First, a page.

Purpose: Peer review during physician chart rounds is a major quality assurance and patient safety step in radiation oncology. However, the effectiveness of chart rounds in detecting problematic treatment plans is unknown. We performed a prospective blinded study of error detection at chart rounds to clarify the effectiveness of this quality assurance step. Methods and Materials: Radiation Oncology Incident Learning System publications were queried for problematic plans approved for treatment that would be detectable at chart rounds. A resident physician, physicist, and dosimetrist collaboratively generated 20 treatment plans with simulated errors identical in nature to those reported to the Radiation Oncology Incident Learning System. These were inserted randomly into weekly chart rounds over 9 weeks, with a median of 2 problematic plans presented per chart rounds (range, 1-4). Data were collected on detection, attendance, length, and number of cases presented at chart rounds. Data were analyzed using descriptive statistics and univariable logistic regression with odds ratios. Results: The median length of chart rounds over the study period was 60 minutes (range, 42-79); median number of cases presented per chart rounds was 45 (range, 38-50). The overall detection rate was 55% (11 of 20). Detection rates were higher for cases presented earlier in chart rounds: 75% versus 25% of problematic plans were detected within 30 minutes of start of chart rounds versus after 30 minutes (odds ratio, 0.11; 95% confidence interval, 0.01–0.88; P = .037). Detection rates showed a trend toward increase during the study period but this was not significant: 33% in weeks 1 to 5 and 73% during weeks 6 to 9 (5.3; 95% confidence interval, 0.78–36; P = .08). Conclusions: The detection of clinically significant problematic plans during chart rounds could be significantly improved. Problematic plans are more frequently detected earlier in chart rounds and inserting such plans into chart rounds may enhance detection; however, larger studies are needed to confirm these findings. A multi-institutional study is planned.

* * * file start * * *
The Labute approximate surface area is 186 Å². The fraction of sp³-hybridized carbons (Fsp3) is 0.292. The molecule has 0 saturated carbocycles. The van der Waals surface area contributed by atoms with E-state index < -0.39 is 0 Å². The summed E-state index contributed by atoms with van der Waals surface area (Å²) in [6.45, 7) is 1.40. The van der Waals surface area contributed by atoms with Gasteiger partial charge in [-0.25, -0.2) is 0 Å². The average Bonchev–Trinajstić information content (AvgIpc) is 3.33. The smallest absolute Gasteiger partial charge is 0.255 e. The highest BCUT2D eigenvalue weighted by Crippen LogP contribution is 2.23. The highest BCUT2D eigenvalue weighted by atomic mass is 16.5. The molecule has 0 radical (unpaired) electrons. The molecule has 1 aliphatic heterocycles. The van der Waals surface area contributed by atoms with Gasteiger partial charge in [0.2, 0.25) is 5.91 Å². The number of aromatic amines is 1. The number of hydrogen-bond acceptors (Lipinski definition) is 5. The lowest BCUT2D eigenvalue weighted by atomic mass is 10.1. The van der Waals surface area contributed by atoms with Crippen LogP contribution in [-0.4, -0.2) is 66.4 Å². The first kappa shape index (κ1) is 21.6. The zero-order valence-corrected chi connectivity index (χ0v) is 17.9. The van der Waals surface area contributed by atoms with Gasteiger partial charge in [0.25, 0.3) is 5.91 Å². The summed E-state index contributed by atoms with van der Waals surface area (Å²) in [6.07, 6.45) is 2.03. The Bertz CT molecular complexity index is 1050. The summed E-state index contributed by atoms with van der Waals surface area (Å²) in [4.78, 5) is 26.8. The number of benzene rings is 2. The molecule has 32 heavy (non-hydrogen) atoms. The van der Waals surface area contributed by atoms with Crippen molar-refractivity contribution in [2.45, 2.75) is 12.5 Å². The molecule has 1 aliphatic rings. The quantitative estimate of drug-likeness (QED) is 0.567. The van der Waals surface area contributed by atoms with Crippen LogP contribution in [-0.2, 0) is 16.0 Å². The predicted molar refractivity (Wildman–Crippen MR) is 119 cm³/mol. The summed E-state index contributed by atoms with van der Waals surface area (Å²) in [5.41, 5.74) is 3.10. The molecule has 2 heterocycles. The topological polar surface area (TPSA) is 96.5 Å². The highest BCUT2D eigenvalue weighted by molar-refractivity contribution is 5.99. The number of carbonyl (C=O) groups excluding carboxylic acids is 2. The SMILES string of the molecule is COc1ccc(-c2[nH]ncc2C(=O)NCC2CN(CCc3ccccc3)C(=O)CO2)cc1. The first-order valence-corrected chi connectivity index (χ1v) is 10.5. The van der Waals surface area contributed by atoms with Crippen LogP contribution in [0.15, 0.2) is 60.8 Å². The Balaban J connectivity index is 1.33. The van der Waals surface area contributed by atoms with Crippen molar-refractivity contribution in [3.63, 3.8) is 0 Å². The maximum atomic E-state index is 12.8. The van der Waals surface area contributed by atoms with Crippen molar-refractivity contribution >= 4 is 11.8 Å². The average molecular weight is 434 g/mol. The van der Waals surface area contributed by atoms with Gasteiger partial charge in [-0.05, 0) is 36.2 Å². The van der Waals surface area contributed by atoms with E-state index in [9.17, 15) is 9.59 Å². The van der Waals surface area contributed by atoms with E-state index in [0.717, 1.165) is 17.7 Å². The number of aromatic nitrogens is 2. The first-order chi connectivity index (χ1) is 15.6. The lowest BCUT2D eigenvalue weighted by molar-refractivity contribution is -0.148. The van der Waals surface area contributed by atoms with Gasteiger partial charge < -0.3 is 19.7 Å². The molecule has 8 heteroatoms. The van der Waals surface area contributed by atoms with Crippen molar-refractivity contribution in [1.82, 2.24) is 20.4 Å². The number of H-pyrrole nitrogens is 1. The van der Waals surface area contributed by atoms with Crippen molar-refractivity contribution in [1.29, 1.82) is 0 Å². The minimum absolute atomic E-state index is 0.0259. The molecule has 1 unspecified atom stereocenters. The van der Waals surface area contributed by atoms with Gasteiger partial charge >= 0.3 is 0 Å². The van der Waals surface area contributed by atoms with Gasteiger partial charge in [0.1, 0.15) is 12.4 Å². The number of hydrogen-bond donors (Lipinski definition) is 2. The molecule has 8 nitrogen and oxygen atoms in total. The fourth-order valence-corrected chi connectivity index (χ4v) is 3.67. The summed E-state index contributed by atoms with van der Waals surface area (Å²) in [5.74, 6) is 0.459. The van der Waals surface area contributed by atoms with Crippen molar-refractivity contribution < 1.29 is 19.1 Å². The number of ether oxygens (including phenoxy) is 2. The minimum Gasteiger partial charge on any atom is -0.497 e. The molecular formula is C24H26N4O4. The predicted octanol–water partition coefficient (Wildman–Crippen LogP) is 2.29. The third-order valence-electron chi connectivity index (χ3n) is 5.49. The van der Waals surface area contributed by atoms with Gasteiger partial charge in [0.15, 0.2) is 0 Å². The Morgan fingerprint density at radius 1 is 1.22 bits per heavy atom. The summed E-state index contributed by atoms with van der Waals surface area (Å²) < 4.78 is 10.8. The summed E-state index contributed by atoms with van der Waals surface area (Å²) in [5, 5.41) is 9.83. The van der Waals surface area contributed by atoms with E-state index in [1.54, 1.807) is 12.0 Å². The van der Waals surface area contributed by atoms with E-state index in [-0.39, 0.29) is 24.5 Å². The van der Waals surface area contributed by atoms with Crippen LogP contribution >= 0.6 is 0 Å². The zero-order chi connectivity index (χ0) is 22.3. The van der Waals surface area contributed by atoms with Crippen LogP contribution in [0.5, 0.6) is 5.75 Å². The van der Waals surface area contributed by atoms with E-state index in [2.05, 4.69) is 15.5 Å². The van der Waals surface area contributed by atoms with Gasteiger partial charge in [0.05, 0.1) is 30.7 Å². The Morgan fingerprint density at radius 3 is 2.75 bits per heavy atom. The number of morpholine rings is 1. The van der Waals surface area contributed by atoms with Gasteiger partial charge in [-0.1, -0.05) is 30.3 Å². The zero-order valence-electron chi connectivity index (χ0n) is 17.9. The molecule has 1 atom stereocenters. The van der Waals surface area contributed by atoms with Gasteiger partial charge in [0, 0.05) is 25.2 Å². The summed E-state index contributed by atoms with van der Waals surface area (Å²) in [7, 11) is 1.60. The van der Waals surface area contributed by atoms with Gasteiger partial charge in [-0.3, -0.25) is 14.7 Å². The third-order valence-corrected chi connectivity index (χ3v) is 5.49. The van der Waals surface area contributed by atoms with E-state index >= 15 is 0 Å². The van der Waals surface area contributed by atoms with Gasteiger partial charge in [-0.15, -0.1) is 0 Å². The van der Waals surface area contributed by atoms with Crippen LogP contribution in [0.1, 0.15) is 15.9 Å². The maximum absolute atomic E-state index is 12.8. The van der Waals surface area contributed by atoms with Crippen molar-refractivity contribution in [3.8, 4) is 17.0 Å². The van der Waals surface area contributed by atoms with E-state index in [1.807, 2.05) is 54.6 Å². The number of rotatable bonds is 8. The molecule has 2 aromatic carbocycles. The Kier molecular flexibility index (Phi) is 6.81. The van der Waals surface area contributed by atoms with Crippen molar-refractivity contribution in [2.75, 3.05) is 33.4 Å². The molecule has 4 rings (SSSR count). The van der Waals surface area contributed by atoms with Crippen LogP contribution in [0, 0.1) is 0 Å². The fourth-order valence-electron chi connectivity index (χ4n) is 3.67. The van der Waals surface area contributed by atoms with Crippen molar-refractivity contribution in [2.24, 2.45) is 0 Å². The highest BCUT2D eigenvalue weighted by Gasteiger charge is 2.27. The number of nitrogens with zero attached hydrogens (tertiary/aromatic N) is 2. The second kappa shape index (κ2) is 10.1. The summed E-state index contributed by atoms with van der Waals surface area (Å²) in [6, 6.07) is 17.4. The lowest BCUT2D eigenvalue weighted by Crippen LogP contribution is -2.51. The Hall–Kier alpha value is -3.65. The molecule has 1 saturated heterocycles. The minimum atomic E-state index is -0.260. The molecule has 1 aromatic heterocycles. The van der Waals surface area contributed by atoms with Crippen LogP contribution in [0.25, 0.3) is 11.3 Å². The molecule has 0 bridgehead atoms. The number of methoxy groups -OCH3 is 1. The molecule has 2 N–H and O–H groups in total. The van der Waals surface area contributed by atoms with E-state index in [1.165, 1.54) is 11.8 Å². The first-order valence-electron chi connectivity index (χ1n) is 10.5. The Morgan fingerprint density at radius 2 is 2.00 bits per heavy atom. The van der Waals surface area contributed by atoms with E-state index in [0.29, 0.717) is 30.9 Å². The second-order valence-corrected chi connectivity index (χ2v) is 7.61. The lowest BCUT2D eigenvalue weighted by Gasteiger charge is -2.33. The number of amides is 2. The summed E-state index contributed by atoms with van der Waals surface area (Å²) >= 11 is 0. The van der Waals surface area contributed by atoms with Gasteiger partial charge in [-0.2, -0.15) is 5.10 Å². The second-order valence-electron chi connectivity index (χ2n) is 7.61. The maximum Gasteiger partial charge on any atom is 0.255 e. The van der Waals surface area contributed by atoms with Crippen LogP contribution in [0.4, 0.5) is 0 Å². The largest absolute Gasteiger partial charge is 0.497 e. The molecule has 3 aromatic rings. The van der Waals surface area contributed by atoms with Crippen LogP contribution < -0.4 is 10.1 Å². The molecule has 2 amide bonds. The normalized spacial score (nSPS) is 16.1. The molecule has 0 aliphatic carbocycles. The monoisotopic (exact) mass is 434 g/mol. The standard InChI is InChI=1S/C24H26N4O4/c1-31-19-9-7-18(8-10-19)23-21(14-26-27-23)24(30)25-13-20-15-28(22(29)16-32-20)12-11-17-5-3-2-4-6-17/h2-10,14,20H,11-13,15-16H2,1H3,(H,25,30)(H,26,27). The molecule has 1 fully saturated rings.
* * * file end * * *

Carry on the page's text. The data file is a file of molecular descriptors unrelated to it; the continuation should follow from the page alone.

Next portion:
ASJC Scopus subject areas
- Radiology Nuclear Medicine and imaging